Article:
Last Updated 12 September 2014
The type 2 diabetes therapy market will rapidly expand over our 2013-2023 study period, fueled by the disease’s increasing prevalence and a high unmet need for drugs that can effectively control the disease in the long term. A rich pipeline of novel agents is expected to launch, promoting sustained market growth. Among the drug classes expected to undergo the most rapid growth is the sodium glucose cotransporter (SGLT)-2 inhibitors, led by AstraZeneca’s dapagliflozin (Forxiga/Farxiga) and Johnson & Johnson/Mitsubishi Tanabe Pharma’s canagliflozin (Invokana). However, these and other emerging therapies will face major challenges, including reimbursement hurdles and an increasingly stringent regulatory environment. Nevertheless, as the patient population expands and significant needs remain, commercial opportunity will continue to grow.
Questions Answered in This Report:
- The dipeptidyl peptidase (DPP)-IV inhibitor class will continue to experience strong growth over the study period, until anticipated genericization of the class toward the end of the forecast period. Are emerging once-weekly DPP-IV inhibitors likely to receive significant uptake? What is the potential impact of Actavis’s approval of generic saxagliptin on the DPP-IV inhibitor market?
- The GLP-1 receptor agonist class will also continue to expand over 2013-2023 as more treatment options offer dosing advantages over the first-to-market agents exenatide (AstraZeneca’s Byetta) and liraglutide (Novo Nordisk’s Victoza). Will albiglutide’s (GlaxoSmithKline’s Tanzeum/Eperzan) significant price discount relative to liraglutide encourage uptake despite inferior efficacy? What is the anticipated uptake of dulaglutide (Eli Lilly’s Trulicity) following the results of the AWARD-6 trial? What impact will Intarcia Therapeutics’ GLP-1 receptor agonist implant, ITCA-650, have over the forecast period?
- The first two members of the SGLT-2 inhibitor class, canagliflozin and dapagliflozin, have recently launched in the United States and Europe, while ipragliflozin (Astellas/Kotobuki’s Suglat) was first-to-market in Japan. Several new entrants are also expected in the SGLT-2 inhibitor class over the forecast period. How will later-to-market entrants such as Eli Lilly/Boehringer Ingelheim’s empagliflozin (Jardiance) distinguish themselves from first-to-market competitors? Considering their unique clinical profile, how will the SGLT-2 inhibitors be positioned in the treatment algorithm for type 2 diabetes?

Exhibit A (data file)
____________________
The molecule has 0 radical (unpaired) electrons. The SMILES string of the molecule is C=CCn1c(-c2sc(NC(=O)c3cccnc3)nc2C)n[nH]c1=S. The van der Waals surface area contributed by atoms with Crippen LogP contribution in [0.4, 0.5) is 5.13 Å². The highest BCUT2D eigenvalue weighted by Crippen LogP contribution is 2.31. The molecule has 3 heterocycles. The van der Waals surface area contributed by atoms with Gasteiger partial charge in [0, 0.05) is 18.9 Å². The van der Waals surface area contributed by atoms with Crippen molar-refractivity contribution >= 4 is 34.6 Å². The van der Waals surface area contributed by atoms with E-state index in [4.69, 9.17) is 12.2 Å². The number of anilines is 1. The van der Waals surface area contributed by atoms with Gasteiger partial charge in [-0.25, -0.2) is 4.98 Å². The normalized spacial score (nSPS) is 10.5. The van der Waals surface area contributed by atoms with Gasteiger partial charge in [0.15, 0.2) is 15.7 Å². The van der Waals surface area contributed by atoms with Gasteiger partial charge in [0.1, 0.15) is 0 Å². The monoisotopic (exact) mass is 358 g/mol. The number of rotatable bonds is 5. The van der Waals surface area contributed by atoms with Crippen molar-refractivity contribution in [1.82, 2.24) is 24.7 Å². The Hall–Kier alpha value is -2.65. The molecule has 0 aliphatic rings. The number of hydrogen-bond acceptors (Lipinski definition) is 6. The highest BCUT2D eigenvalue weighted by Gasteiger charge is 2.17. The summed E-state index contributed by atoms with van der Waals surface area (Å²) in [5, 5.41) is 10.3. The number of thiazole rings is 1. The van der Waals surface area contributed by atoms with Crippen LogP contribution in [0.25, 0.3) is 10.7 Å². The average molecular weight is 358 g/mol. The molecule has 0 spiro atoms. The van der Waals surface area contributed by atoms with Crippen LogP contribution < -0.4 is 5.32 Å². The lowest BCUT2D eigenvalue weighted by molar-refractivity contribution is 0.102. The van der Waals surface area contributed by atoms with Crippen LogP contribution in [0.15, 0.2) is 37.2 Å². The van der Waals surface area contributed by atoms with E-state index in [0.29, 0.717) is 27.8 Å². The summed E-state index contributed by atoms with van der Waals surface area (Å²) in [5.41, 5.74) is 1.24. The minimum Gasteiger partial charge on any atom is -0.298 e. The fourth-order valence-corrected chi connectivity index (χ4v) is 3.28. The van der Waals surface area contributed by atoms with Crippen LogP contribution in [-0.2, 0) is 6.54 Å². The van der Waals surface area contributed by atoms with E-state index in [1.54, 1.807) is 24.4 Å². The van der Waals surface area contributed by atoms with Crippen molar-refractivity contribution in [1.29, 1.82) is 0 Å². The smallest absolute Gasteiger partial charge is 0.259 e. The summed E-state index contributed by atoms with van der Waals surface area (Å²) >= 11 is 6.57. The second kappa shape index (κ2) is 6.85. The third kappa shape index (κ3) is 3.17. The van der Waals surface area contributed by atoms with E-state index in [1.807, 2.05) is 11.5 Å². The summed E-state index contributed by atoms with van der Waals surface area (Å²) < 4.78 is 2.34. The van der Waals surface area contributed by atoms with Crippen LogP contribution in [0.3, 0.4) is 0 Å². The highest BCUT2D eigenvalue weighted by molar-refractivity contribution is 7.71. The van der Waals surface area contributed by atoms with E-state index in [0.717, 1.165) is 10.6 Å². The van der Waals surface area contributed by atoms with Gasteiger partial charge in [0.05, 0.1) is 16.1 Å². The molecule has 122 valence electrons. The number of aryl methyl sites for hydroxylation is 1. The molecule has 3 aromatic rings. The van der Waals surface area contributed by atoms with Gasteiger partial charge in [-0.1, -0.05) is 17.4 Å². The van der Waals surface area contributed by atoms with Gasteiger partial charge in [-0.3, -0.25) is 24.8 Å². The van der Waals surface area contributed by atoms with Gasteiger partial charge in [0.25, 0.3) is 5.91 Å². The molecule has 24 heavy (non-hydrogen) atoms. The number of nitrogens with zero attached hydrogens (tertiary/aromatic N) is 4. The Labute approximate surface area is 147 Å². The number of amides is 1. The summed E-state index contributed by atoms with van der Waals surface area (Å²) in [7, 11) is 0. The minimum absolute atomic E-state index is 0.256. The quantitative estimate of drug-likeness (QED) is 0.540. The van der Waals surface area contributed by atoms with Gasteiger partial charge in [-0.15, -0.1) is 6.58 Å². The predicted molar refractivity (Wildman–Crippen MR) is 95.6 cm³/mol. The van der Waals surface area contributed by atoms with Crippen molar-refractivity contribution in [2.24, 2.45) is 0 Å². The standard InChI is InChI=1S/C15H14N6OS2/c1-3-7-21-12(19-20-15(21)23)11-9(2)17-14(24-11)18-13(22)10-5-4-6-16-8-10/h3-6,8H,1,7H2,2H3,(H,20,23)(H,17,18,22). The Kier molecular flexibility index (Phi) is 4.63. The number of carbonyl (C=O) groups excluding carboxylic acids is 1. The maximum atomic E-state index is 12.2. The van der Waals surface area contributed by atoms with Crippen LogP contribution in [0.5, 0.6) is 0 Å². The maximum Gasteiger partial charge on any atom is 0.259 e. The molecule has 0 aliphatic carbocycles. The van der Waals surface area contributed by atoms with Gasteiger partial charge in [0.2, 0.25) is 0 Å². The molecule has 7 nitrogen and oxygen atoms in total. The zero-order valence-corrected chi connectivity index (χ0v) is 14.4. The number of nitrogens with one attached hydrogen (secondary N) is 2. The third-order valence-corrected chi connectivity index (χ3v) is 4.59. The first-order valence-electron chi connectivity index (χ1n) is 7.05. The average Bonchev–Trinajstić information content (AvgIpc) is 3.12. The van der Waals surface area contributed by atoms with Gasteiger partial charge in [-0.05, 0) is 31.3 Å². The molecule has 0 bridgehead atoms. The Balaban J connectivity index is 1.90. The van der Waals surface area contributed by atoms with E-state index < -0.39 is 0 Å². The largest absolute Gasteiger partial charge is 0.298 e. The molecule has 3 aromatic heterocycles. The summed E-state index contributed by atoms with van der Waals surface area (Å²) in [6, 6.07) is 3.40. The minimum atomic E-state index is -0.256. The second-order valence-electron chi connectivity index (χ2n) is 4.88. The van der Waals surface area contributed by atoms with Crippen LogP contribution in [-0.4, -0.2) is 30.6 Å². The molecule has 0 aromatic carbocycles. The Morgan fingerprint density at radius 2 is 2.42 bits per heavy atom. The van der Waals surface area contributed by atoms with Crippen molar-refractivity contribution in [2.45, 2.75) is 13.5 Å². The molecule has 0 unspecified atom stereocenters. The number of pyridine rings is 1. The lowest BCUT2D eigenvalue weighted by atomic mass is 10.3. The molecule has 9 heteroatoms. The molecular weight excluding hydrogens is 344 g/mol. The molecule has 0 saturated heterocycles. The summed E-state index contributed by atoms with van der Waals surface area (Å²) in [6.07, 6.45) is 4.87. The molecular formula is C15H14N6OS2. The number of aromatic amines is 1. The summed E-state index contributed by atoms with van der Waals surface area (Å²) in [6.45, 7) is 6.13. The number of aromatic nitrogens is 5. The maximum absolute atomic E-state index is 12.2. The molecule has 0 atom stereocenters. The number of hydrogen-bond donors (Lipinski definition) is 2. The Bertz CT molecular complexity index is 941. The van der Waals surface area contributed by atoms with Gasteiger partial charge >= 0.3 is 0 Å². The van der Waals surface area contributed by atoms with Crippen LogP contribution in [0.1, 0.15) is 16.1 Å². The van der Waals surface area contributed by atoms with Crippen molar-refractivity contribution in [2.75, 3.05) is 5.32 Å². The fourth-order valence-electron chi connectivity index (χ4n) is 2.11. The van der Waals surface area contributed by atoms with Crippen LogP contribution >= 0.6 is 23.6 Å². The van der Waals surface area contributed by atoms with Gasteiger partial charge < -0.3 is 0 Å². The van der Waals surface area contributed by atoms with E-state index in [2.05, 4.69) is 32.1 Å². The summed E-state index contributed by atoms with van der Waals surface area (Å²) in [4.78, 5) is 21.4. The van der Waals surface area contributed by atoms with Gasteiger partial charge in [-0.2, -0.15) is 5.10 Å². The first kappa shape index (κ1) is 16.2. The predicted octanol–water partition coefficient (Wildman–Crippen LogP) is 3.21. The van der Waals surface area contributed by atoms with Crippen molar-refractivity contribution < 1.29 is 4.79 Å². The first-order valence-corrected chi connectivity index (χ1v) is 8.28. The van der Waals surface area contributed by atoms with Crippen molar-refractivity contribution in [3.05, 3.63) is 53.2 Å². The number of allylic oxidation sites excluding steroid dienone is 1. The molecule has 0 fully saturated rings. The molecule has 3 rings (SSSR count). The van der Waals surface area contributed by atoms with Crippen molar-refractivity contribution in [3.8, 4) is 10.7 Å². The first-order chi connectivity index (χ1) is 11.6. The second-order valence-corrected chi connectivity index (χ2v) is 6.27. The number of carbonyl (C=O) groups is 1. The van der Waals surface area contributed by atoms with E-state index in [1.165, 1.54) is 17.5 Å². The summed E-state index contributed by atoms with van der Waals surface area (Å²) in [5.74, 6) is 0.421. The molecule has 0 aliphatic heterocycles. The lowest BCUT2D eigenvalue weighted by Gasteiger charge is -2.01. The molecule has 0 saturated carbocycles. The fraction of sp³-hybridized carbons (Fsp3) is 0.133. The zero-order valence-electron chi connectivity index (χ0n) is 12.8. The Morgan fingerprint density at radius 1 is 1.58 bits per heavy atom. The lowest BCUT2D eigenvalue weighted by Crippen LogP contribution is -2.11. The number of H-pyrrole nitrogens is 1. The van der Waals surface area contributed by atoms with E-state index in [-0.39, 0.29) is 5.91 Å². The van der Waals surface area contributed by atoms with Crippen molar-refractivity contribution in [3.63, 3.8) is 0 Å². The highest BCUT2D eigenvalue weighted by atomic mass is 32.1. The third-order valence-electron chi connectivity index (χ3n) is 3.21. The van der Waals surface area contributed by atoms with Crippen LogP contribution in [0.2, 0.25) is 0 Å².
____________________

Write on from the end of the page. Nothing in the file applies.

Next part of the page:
- Several novel insulin formulations, such as Eli Lilly/Boehringer Ingelheim’s insulin peglispro, are in late-stage development, including the first biosimilar versions of insulin glargine. How do the experts expect new insulin analogues to fare against established insulin analogues such as Sanofi’s insulin glargine (Lantus) and Novo Nordisk’s insulin detemir (Levemir)? What are physicians’ opinions regarding potential use of biosimilar insulin glargine? What is the consensus of opinion on the need for, and potential of, Sanofi/MannKind’s inhalable Technosphere insulin? ?
Markets covered: United States, France, Germany, Italy, Spain, United Kingdom, Japan.
Primary research: 27 country-specific interviews with thought leaders.
Epidemiology: Prevalence of type 2 diabetes, segmented by body mass index (BMI) status and renal impairment status. Prevalence of prediabetes (impaired glucose tolerance [IGT]).
Population segments in market forecast: Type 2 diabetes.
Emerging therapies: Phase II: 21 drugs; Phase III: 12 drugs; preregistration: 9 drugs. Coverage of select preclinical and Phase I products.
Market forecast features: Using a patient-based model, we forecast population sizes and drug sales for type 2 diabetes through 2023.
Alternative market scenarios: Actavis’s generic saxagliptin is not considered to violate AstraZeneca’s U.S. patent 7,915,400 and enters the market in February 2017.
Catherine Vasilakis-Scaramozza, Ph.D., M.P.H.